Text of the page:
Financial rewards help dieters lose more weight according to CSIRO study

Tara Cosoleto |

Australians lose 28 per cent more weight when they have a financial incentive, research shows.

The CSIRO analysed more than 48,000 participants of its Total Wellbeing Diet to find those who claimed a reward under the program lost an average of 6.2 kilograms compared to a 4.8kg weight loss for those who didn’t claim. 

As part of the CSIRO diet, participants are offered up to $199 for successfully completing the 12-week program.

CSIRO research scientist and report author Gilly Hendrie said the results, released on Tuesday, showed personal accountability led to healthy weight loss.

“Breaking unhealthy habits that have developed over a long time can be hard and it is easy to lose motivation if you are not seeing immediate results on the scales,” Dr Hendrie said.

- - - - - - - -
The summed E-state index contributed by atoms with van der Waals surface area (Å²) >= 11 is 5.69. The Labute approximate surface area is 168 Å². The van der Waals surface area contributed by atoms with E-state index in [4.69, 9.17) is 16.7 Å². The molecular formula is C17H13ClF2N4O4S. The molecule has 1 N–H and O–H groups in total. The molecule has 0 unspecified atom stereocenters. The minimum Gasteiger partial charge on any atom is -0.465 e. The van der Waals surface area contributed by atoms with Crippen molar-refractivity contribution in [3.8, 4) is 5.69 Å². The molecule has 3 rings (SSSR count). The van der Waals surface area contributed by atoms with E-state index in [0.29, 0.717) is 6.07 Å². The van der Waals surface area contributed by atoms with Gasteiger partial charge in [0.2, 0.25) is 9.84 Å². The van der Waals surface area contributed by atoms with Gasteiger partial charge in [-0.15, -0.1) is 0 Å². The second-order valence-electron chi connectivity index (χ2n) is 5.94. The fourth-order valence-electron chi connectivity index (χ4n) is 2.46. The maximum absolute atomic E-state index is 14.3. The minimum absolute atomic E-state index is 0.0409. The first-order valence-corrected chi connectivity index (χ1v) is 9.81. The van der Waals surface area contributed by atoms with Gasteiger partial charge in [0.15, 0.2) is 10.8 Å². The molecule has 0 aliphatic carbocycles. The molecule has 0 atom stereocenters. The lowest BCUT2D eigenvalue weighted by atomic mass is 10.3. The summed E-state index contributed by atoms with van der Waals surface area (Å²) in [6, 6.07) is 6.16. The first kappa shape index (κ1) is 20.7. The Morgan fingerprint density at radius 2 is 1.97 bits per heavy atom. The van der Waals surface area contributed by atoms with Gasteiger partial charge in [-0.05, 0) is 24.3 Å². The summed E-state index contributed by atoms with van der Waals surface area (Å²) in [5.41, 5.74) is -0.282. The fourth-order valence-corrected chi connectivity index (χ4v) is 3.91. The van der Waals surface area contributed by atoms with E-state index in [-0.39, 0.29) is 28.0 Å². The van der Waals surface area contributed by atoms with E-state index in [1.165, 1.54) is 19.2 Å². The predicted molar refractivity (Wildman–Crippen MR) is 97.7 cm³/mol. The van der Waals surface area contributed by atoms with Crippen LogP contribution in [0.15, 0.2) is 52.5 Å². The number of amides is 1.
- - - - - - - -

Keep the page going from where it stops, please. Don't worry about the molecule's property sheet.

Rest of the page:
“We’ve found self-accountability activities like tracking your weight and taking progress photos … can give members the drive to stay on track.”

The analysis also found two-thirds of people who claimed the refund lost more than five per cent of their starting body weight, compared to half of the non-rewarded members.

That sort of weight loss can reduce the risk of type 2 diabetes and cardiovascular disease.

Queensland participant Brian Thomas said the financial incentive was key to his 27kg weight loss.

“If I didn’t have to track my food for the refund reward, maybe I would never have got into the habit of tracking,” he said.

“It’s allowed me to make positive changes to my own life and habits, and it has had a positive impact on my family.”

Australians have received $2.2 million in refund rewards since the CSIRO Total Wellbeing Diet launched in 2015.